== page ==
Faculty and their graduate students work with the Dartmouth Center for the Advancement of Learning (DCAL) to develop inquiry-based science 'modules' related to their research. Ideally, these modules are 1-2 hours in length and incorporate hands-on activities. Training through DCAL is available on the development of effective inquiry-based modules. Once a module is developed it is published on the Dartmouth Outreach website and Nancy Serrell, Director of Outreach, will connect researchers with K-12 teachers in the area who might be interested in adopting the module or having a graduate student or faculty member visit their classroom to present the module.
Overview: During an earthquake, buildings move – or oscillate. If the frequency of this oscillation is close to the natural frequency of the building, resonance may cause severe damage. This lesson encourages students to observe how the mass, stiffness, and height of buildings affect their motion and how buildings respond to resonant motions.
Overview: About 90% of flowering plants rely on bees and other animals for reproduction through pollination. Pollinators, in turn, benefit from plants by receiving food in the form of nectar and pollen. This "win-win" relationship between plants and pollinators is called a mutualism. This lesson encourages students to understand mutualisms from the POV of both plants and pollinators, and gain an intuition for the effects that human disturbance can have on plant- pollinator interactions.
Overview: Mental operations can come into conflict with each other. For example, it is exceedingly difficult to both remember a list of 15 words and count backwards from 500 in multiples of 7. This is because distinct mental processes (remembering, computing a number) can share mental resources. This lesson explores a similar kind of mental conflict directly, by replicating a famous psychological effect discovered by John Ridley Stroop.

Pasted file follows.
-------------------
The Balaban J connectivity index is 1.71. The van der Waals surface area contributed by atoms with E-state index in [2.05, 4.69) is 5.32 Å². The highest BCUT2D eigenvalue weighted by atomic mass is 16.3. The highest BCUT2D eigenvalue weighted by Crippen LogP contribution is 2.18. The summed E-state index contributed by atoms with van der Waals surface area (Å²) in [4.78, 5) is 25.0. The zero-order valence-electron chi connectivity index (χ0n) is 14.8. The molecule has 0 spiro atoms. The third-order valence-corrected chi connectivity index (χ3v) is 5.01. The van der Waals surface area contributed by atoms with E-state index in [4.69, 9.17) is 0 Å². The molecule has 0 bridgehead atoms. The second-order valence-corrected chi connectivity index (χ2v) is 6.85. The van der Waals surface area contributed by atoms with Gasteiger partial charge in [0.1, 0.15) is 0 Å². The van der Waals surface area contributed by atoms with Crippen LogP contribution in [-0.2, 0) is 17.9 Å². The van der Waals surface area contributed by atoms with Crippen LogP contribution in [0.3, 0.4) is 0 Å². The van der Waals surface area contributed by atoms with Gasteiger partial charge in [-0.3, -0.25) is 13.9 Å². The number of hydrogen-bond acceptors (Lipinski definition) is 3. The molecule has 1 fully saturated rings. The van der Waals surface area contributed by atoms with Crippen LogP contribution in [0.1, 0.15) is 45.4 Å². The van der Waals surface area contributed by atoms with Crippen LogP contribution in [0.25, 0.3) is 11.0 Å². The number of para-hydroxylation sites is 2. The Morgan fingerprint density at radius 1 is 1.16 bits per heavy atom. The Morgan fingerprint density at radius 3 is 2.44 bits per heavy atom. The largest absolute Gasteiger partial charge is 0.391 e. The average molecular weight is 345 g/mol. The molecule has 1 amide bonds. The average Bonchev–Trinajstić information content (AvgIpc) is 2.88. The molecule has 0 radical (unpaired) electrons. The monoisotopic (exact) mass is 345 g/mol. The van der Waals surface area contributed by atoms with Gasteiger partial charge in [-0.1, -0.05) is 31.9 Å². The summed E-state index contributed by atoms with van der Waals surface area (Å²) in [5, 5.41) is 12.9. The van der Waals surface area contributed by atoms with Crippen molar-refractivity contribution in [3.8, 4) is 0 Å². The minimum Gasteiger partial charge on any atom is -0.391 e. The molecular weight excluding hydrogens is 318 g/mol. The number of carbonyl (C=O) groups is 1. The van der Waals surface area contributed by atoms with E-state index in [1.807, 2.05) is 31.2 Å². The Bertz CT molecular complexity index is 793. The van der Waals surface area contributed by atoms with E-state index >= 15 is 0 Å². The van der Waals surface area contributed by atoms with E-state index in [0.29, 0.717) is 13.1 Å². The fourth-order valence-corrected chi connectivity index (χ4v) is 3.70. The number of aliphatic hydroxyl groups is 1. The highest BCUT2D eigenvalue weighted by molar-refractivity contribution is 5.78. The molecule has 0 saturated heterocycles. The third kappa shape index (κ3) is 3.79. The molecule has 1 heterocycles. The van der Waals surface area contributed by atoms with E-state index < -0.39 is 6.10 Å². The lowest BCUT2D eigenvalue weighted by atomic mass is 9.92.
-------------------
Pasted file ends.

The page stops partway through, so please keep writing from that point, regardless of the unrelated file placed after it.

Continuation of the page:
Supporting materials: Worksheet for From DNA to Protein
Overview: In this lesson students will become more familiar with the processes of transcription and translation by performing these tasks with puzzle-like pieces that represent DNA, RNA, tRNA, and amino acid molecules.
Supporting materials: Pasta-Bone Model Worksheet
Overview: This lesson includes a hands-‐on exploration of the structure and function of bone.
Overview: Students will use a slinky and a microwave to explore the properties of waves (frequency and wavelength) and have a general understanding of electromagnetic radiation.
Overview: Our brains are essential for everything that we do, from seeing, to moving, to thinking. This exercise was developed to help students differentiate between the main regions of the brain, and use group- collaboration and critical thinking to discover what kinds of functions these regions are responsible for.
Overview: Astronomers can't go out and do experiments on the stars; the only tool we have to learn about the universe is light. Through this activity, students will discover how astronomers use light to determine what astronomical objects are made of.
Last Updated: 7/24/12